Take the 2-minute tour ×
Game Development Stack Exchange is a question and answer site for professional and independent game developers. It's 100% free, no registration required.

Using Canvas with Surfaceview I had a run() method where I would essentially do the following:

onDraw();
update();

Where onDraw method would do the rendering and update would update all my game physics / logic etc...

Having switched to openGL ES (2.0) and therefore now using a glSurfaceview, I have the following:

onDrawFrame(){

//Rendering code here

}

Which I don't call myself as it gets called automatically (my rendering is set to continuous).

So where / how do I run my logic updates?

share|improve this question
    
Example of a game that uses this structure: code.google.com/p/android-breakout . Some discussion about the one-vs-two thread approaches is in the supporting docs, and also here: stackoverflow.com/questions/14077403/… –  fadden Apr 24 '13 at 0:35
add comment

3 Answers 3

The easiest solution is always nice:

onDrawFrame(){

//Rendering code here

update();

}

Or you could put a break point in your draw code and step out to see if there's an update loop above it you could override.

share|improve this answer
    
hi @Byt56 - thanks for this, I didn't think of exactly the same thing, however I can see a problem at that is that I would want to limit my frames per second (probably to 30fps) but not my logic updates - this wouldn't be possible using the method you described as the logic is being called from the rendering method. Any other ideas? thanks! –  user22241 Apr 20 '13 at 16:28
    
It's the same execution as the first pair of functions you listed, is why I suggested it. I'll look around for other options, or someone with more knowledge of opengles will answer. –  Byte56 Apr 20 '13 at 16:46
    
@Byte56 Are you suggesting that we can safely consider one execution of onDrawFrame to be equivalent to one iteration in a standard while(running){ } game loop? –  user16547 Mar 31 at 11:22
add comment

You can override the run method:

@Override
public void run() 
{
    while(gameRunning) 
    { 
        //logic updates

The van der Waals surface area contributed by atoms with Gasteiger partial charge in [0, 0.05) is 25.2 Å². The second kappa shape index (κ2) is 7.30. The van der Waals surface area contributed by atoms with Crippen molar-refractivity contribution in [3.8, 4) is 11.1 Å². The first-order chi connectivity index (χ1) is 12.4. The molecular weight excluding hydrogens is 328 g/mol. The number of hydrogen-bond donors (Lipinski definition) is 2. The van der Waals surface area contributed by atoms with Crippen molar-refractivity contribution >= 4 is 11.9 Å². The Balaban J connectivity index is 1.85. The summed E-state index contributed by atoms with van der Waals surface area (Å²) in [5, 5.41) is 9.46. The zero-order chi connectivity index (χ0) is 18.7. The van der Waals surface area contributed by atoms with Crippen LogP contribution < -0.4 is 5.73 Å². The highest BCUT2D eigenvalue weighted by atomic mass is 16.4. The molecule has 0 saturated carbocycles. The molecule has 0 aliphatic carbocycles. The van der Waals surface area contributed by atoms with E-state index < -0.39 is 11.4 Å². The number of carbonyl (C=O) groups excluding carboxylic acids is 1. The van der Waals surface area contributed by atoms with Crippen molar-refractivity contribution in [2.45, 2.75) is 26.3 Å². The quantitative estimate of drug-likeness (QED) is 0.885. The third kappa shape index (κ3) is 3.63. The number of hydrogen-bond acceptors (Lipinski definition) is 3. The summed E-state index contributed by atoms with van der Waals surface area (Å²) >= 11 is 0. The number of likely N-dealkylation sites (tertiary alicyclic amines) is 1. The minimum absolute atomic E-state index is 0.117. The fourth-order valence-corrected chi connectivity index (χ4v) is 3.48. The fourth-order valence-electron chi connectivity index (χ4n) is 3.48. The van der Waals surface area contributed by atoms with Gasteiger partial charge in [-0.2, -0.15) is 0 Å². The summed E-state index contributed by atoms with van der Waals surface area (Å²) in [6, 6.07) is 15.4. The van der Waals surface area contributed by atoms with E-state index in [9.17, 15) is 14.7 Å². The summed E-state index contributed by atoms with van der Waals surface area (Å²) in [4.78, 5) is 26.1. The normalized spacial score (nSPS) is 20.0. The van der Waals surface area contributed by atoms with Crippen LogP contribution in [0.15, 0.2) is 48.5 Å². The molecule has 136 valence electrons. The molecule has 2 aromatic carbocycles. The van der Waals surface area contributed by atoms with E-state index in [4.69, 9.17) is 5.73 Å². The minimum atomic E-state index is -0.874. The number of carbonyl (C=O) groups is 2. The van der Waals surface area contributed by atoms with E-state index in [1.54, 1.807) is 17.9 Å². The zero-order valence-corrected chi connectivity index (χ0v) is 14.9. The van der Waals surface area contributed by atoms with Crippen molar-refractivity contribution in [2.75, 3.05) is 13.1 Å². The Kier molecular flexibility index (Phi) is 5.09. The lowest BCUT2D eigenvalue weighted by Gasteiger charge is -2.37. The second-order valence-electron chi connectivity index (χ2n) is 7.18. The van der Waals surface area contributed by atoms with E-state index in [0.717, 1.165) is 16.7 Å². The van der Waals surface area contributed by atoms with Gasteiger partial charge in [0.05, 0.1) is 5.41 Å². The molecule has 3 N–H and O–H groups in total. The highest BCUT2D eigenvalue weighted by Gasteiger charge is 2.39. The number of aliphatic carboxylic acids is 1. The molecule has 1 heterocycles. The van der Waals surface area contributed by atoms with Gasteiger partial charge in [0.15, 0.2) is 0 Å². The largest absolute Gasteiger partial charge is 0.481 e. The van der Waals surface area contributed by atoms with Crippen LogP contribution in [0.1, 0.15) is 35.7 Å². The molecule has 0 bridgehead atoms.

}
}

Since the rendering will be performed on a separate thread. You can run inside this while loop on the main thread.

You'll likely want to implement some limiting in there as well, you can find an example of that here.

share|improve this answer
    
Thanks @Byte56, I will look into this, preferably, I would like to update the logic on the same thread as the rendering. (ie, rendering and logic on the same thread) as I have the main activity and the glSurfaceview in separate class files, so unsure best how to access variables of one from the other. Thanks I'll check it and report back! –  user22241 Apr 20 '13 at 21:06
    
See the question and answer I linked. Rendering is done on a separate thread. Good luck! –  Byte56 Apr 20 '13 at 21:17
    
Hi @Byte56, that question uses a very similar game loop to that which I used to use when using Canvas. But I'm not using canvas this time, as mentioned in my question. I'm now using openGL ES2.0 with a glSufaceview. I've looked but I can't see run() method to overide, that's the problem, unless I'm doing something very silly! (It wouldn't be the first time :-/) –  user22241 Apr 20 '13 at 22:07
    
@Byte56 Whose run method? –  user16547 Mar 31 at 11:18
add comment
up vote 0 down vote accepted

I've been reading up some more on this and it seems if you want a 2 threaded set up (that being 1 thread for UI and another for rendering and logic updates, then your best bet is the use the onDrawFrame method as something akin to Canvas's 'run()' method. Simply create your own Draw() and update() methods and call them from inside onDrawFrame, this way you can put your limiting / timing code inside onDrawFrame (the stuff that would normally go into run()). I can't see any other way around it, but if anyone has any other ideas for an effective 2 threaded OpenGL ES 2.0 setup, I'd appreciate hearing it!

share|improve this answer
    
This is the identical result to this answer. Except you're pulling out the code into other functions. The same execution though. –  Byte56 Apr 21 '13 at 5:01
add comment

Your Answer

 
discard

By posting your answer, you agree to the privacy policy and terms of service.

Not the answer you're looking for? Browse other questions tagged or ask your own question.